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Proceedings Paper

Development of light weight replicated x-ray optics, II
Author(s): S. Romaine; R. Bruni; B. Choi; C. Jensen; K. Kilaru; B. Ramsey; S. Sampath
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Paper Abstract

NASA’S future X-ray astronomy missions will require X-ray optics that have large effective area while remaining lightweight, and cost effective. Some X-ray missions, such as XMM-Newton[1] , and the upcoming Spectrum-Röntgen- Gamma[2] mission use an electroformed nickel replication (ENR) process[3] to fabricate the nested grazing incidence X-ray telescope mirror shells for an array of moderate resolution, moderate effective area telescopes. We are developing a process to fabricate metal-ceramic replicated optics which will be lighter weight than current nickel replicated technology. Our technology development takes full advantage of the replication technique by fabricating large diameter mirrors with thin cross sections allowing maximum nesting and increase in collecting area. This will lead to future cost effective missions with large effective area and lightweight optics with good angular resolution. Recent results on fabrication and testing of these optics is presented.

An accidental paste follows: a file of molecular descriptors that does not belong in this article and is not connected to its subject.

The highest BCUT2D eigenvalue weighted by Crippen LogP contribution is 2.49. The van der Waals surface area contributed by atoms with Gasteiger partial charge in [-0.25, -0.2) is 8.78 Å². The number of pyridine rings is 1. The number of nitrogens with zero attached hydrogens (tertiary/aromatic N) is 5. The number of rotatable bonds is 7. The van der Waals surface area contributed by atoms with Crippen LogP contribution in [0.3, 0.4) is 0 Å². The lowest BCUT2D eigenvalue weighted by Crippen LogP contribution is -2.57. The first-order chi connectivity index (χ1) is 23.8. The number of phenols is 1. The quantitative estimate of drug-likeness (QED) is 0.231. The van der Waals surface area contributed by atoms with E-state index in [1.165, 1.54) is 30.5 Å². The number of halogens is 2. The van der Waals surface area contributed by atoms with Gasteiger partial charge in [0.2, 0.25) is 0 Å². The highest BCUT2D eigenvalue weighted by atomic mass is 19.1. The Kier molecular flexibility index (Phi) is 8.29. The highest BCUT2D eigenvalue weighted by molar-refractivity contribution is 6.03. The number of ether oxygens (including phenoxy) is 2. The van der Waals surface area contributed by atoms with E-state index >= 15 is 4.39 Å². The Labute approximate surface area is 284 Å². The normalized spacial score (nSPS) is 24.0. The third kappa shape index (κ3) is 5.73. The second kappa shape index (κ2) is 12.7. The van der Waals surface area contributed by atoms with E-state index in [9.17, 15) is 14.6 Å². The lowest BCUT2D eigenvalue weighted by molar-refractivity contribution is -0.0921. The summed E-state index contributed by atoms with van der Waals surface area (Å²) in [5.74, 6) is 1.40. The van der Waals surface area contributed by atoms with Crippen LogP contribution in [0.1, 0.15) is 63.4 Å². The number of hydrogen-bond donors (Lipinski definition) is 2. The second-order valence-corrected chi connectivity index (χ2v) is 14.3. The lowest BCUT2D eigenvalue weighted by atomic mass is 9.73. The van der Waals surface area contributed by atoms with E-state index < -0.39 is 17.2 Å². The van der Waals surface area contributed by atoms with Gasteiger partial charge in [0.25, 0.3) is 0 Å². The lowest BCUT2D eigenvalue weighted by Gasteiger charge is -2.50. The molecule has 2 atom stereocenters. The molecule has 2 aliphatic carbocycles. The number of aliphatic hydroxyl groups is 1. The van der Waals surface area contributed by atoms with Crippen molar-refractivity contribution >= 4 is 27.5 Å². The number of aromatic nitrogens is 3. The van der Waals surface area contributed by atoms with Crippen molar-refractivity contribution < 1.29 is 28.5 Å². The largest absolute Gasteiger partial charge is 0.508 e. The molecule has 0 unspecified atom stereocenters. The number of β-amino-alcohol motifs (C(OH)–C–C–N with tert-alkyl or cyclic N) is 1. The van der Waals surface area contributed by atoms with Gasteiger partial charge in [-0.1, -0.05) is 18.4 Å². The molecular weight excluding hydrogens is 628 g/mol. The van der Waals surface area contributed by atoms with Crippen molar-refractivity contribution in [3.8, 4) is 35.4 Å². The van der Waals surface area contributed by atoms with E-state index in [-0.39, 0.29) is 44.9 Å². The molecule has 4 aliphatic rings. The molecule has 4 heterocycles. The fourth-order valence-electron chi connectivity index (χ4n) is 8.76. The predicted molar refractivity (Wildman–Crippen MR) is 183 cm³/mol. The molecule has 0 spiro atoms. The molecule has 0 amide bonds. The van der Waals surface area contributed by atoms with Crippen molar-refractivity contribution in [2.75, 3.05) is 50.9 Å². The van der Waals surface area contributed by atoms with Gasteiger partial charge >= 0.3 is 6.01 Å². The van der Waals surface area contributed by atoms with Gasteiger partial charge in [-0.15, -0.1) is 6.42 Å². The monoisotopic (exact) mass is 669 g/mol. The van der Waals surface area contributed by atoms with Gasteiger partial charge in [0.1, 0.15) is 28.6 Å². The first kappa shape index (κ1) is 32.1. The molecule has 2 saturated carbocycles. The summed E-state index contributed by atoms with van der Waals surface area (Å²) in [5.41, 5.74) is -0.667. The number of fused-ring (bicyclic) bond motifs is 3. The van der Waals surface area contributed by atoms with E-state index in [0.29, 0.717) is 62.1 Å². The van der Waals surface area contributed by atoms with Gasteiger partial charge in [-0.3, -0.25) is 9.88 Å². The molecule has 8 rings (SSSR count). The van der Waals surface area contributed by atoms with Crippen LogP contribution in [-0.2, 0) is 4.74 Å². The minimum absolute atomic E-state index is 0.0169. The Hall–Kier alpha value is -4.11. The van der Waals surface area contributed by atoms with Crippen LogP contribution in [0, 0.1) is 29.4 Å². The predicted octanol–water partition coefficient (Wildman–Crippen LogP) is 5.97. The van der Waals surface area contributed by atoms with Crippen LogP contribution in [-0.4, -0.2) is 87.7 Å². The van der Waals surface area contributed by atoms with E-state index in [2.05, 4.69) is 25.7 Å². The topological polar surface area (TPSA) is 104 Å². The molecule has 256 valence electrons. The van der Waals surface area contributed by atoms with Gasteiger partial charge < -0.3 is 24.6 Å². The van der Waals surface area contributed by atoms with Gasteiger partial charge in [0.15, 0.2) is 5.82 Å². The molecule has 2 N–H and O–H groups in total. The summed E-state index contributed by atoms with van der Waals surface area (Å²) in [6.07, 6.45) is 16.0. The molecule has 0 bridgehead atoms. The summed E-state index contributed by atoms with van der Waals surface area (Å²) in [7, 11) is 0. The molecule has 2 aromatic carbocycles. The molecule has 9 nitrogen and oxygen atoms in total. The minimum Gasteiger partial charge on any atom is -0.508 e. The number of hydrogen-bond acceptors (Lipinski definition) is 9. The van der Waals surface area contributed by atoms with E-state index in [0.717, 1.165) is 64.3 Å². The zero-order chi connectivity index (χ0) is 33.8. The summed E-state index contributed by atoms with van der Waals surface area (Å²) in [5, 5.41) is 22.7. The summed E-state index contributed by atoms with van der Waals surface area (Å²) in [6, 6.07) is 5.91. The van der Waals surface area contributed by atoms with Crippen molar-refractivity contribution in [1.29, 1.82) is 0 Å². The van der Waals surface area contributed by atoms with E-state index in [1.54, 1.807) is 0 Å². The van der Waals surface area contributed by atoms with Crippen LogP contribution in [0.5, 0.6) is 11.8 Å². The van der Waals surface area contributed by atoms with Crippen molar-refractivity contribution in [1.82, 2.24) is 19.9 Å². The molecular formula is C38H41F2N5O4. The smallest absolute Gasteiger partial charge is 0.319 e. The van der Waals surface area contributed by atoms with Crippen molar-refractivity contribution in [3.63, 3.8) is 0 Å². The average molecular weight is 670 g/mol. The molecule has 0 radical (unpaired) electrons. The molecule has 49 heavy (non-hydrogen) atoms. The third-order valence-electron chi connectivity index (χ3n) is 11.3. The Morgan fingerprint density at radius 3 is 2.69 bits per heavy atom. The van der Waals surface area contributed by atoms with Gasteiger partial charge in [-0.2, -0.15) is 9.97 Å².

Paper Details

Date Published: 25 July 2014
PDF: 7 pages
Proc. SPIE 9144, Space Telescopes and Instrumentation 2014: Ultraviolet to Gamma Ray, 91441H (25 July 2014); doi: 10.1117/12.2056973
Show Author Affiliations
S. Romaine, Harvard-Smithsonian Ctr. for Astrophysics (United States)
R. Bruni, Harvard-Smithsonian Ctr. for Astrophysics (United States)
B. Choi, ReliaCoat Technologies, LLC (United States)
C. Jensen, ReliaCoat Technologies, LLC (United States)
K. Kilaru, Universities Space Research Association (United States)
B. Ramsey, National Space Sciences and Technology Ctr. (United States)
S. Sampath, ReliaCoat Technologies, LLC (United States)
Stony Brook Univ. (United States)

Published in SPIE Proceedings Vol. 9144:
Space Telescopes and Instrumentation 2014: Ultraviolet to Gamma Ray
Tadayuki Takahashi; Jan-Willem A. den Herder; Mark Bautz, Editor(s)

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